Yakima and the state of Washington are on opposing sides in a U.S. Supreme Court case seeking to define “one person, one vote.” The state Attorney General’s Office has joined 20 other states in filing a friend-of-the-court brief opposing the plaintiffs in Evenwel v. Abbott, a Texas redistricting case that could in effect overturn Yakima’s new district-based council election system. Yakima previously filed a brief in support of the plaintiffs, who are seeking to require state legislative districts be drawn by eligible voter population and not total population, as is currently the practice in all 50 states. The brief filed by the 21 states in opposition to Evenwel says requiring states to redistrict based on eligible voters would disrupt their “long reliance on well-settled redistricting practices,” adding that states lack any “reliable, administrable method” to carry out such a process.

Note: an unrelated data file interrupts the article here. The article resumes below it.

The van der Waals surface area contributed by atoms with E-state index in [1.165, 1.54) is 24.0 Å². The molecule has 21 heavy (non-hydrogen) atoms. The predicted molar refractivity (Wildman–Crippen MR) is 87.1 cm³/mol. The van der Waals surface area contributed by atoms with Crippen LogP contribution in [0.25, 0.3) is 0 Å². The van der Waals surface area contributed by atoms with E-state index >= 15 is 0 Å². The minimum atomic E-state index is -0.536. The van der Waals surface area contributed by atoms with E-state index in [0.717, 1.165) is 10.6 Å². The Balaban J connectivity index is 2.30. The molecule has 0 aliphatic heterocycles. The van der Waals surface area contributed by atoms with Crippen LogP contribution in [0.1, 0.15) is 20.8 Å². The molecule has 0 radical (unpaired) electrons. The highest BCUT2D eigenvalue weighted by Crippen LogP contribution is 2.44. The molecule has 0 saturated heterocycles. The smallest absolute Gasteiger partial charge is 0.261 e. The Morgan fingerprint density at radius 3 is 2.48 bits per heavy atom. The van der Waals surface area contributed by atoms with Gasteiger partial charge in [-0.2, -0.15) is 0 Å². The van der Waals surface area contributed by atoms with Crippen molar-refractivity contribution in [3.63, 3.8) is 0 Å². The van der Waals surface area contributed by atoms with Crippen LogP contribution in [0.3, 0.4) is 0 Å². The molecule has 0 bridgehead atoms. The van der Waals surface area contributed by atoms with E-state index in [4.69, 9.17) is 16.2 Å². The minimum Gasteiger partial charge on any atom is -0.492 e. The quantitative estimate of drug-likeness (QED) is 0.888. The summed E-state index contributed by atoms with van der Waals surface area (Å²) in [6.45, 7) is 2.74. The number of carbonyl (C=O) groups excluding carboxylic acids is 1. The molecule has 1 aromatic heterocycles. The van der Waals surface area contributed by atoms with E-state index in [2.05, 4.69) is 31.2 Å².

“If adopted by this court, appellants’ position would throw state redistricting across the country into chaos, replacing current, administrable practices with a standard that is ill-defined in theory and unworkable in practice,” the 63-page brief, filed Sept. 25, says.
That’s due in part to the fact that the U.S. Census doesn’t collect data on citizenship, an important metric in determining eligible voters, and estimates of those populations can be incomplete and inaccurate, according to the brief, which was authored by the state of New York.